22. Can filing bankruptcy stop bill collectors from calling?
Yes. The automatic stay prevents bill collectors from taking any action to collect debts.
23. How long after filing will the creditors stop calling?
Once a creditor or bill collector becomes aware of a filing for bankruptcy protection, it must immediately stop all collection efforts. After you file the bankruptcy petition, the court mails a notice to all the creditors listed in your bankruptcy schedules. This usually takes a couple of weeks. Creditors will also stop calling if you inform them that you filed the bankruptcy petition, and supply them with your case number. In some cases, you or your attorney should contact the creditor immediately upon filing the bankruptcy petition, especially if a lawsuit is pending. If a creditor continues to use collection tactics once informed of the bankruptcy they may be liable for court sanctions and attorney fees for this conduct.
24. Can I erase my student loans by filing bankruptcy?
Generally, student loans are not discharged in bankruptcy. In 11 U.S.C. sec. 523(a)(8) there are two exceptions to this general rule:
- The student loan may be discharged if it is neither – Insured or guaranteed by a governmental unit, nor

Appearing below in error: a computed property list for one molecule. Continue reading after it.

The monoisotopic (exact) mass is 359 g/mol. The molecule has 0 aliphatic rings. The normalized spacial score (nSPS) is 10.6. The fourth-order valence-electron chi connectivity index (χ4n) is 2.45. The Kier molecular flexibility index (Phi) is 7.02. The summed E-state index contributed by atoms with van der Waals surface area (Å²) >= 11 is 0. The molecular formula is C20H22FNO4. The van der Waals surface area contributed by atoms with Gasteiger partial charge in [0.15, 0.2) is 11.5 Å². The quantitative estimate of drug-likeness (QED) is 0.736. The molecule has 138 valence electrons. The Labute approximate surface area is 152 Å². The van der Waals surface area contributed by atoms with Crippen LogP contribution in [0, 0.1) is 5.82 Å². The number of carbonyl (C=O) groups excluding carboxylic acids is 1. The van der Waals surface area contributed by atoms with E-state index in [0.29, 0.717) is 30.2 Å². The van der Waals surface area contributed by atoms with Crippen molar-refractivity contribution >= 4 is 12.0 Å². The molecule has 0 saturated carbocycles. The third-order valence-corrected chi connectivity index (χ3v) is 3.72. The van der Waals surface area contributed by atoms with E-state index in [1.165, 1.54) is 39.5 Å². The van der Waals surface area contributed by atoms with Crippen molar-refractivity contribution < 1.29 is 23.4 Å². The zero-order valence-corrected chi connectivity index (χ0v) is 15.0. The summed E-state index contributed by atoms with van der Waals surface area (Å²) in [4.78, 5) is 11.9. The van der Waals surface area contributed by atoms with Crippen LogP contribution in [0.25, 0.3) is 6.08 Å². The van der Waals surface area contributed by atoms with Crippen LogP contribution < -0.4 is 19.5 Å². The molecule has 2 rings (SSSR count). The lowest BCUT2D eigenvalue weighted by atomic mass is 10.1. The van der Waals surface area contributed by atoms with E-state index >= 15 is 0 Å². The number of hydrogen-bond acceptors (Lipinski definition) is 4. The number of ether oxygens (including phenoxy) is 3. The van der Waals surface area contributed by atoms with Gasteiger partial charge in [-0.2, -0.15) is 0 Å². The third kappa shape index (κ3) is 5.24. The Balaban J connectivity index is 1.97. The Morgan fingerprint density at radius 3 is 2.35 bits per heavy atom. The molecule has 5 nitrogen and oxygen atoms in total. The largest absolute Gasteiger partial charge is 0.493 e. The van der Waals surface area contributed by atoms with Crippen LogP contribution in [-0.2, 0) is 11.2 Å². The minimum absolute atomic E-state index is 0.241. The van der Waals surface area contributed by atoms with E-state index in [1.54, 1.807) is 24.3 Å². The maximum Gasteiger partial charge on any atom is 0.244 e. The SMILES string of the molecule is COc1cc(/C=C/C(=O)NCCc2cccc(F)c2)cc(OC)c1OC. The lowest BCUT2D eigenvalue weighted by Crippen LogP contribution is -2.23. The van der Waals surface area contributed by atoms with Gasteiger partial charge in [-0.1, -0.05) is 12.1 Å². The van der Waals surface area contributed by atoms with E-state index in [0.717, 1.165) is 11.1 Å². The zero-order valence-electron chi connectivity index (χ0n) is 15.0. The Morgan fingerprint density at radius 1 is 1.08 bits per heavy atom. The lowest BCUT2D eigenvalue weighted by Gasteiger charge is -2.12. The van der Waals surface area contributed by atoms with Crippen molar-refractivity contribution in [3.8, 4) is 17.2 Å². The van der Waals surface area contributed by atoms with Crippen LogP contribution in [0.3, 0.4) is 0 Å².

– Made under any program funded in whole or in part by a governmental unit or nonprofit institution.
Student loans more than 7 years old used to be dischargeable under certain circumstances, but this provision was removed by an appropriations bill passed in October of 1998.
Whether an exception applies depends on the facts of the particular case and may also depend on local court decisions. Even if a student loan falls into one of the two exceptions, discharge of the loan may not be automatic. You may have to file an adversary proceeding in the bankruptcy court to obtain a court order declaring the debt discharged.
25. Where do I file if I haven’t lived in the same state or district for the last two years?
If you haven’t lived in your current state for 91 days you must wait until you have lived there for 91 days and then file in your current state. If you lived in your current state for more than 91 days but less than two years, you will file in your current state but use the exemptions from where you lived for majority of the 180 day period immediately previous to the 2 year period before you filed. If you bought your home within the last 40 months and/or haven’t lived in your current state for the last 2 years then your homestead exemption may be limited.
26. If I am going through a divorce how will my ex-spouse filing bankruptcy affect our divorce settlement?
Alimony, maintenance, and/or support are protected from discharge. Divorce decrees and separation agreements are covered by 11 U.S.C. Section 523(a)(15). This section states that these debts are not dischargeable unless:
(A) the debtor does not have the ability to pay such debt from income or property of the debtor not reasonably necessary to be expended for the maintenance or support of the debtor or a dependent of the debtor and, if the debtor is engaged in a business, for the payment of expenditures necessary for the continuation, preservation, and operation of such business; or
(B) discharging such debt would result in a benefit to the debtor that outweighs the detrimental consequences to a spouse, former spouse, or child of the debtor.
will bankruptcy affect my student loans
Peoria, IL 61612